And NAEA Propertymark states: “It remains the case that where staff can carry out work from home this is Public Health England’s preference, freeing up space on public transport for those who cannot work remotely. When the time comes, agencies may choose to return staff to branches on a rotational basis combining branch and home-based work to accommodate re-opening with the required social distancing.
“Although Propertymark does not yet know exactly when the Government will allow estate and letting agency premises and auction houses to re-open, business managers must make appropriate preparations within the information that is available now.
“This will vary across premises and companies but key common areas are: arranging sufficient stocks of personal protective equipment and easy to access cleaning products and sanitiser but also considering whether there is sufficient space between work stations and preparation for minimising the hazards of frequently touched areas such as door handles, taps, kitchens, and toilets.”
Meanwhile another omission from the government document has been picked up by the Winkworth franchise chain.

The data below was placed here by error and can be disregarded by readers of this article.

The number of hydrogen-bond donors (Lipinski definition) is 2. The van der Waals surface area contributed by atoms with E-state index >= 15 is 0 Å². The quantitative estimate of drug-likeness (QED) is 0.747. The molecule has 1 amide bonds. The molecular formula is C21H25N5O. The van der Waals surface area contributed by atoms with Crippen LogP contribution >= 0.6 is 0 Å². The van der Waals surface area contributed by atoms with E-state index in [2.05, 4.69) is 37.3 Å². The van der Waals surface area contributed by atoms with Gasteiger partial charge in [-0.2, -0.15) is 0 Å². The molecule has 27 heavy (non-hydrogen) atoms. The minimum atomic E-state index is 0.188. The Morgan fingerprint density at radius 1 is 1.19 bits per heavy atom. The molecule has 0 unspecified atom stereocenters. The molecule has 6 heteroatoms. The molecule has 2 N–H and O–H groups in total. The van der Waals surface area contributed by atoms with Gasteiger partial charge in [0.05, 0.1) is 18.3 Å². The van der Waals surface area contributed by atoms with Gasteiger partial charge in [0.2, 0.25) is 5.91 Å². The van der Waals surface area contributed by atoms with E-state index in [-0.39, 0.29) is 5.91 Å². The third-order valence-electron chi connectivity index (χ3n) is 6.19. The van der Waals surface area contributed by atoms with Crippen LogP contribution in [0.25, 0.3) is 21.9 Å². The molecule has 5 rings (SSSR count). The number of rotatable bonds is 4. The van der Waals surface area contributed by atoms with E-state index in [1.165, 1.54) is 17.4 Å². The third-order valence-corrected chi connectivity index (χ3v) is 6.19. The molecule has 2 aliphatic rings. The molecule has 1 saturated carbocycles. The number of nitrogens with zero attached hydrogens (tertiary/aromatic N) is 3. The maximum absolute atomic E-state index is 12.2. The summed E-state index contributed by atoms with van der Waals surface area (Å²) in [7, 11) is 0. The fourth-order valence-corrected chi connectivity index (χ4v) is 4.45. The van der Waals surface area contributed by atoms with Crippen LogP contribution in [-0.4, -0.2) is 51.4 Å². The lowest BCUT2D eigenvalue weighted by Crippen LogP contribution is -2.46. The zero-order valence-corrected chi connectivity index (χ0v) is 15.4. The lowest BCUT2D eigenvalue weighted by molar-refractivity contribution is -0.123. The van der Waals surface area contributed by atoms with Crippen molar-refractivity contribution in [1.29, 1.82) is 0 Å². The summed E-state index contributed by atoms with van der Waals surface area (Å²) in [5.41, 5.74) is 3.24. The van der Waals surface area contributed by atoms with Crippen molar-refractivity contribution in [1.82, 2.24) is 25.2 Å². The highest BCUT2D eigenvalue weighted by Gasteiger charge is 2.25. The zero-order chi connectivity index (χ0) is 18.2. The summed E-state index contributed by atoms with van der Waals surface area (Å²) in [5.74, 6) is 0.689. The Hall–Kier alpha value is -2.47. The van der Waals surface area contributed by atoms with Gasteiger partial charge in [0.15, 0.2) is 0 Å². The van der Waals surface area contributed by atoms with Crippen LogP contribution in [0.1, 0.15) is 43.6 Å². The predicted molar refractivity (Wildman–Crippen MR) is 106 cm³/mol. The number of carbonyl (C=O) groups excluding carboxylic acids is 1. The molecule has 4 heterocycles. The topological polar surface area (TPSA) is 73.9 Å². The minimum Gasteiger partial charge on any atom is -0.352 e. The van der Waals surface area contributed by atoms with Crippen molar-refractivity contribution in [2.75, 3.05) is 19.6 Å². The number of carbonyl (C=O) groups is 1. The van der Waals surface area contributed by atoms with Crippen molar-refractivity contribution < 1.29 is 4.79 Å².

“The key to keeping the second-hand and new build homes markets active is for banks to allow valuers to go back to work to allow mortgages to progress. This could be done with strict social distancing, hygiene and wearing of masks and other protective clothing rules in place. The government needs to consider this as a priority” explains Dominic Agace, chief executive of Winkworth.
Domestic cleaners can now re-enter private homes under new Coronavirus return-to-work guidelines – the very guidelines which appear to stop estate agents doing the same thing.
The new safety guidance for cleaners suggests that they obviously need to notify their clients in advance of their arrival at the home. They should also wear gloves and face masks as appropriate.
When they come in they should wash their hands for the stipulated 20 seconds, and do so again if necessary during the visit – especially if they cough, sneeze or blow their nose.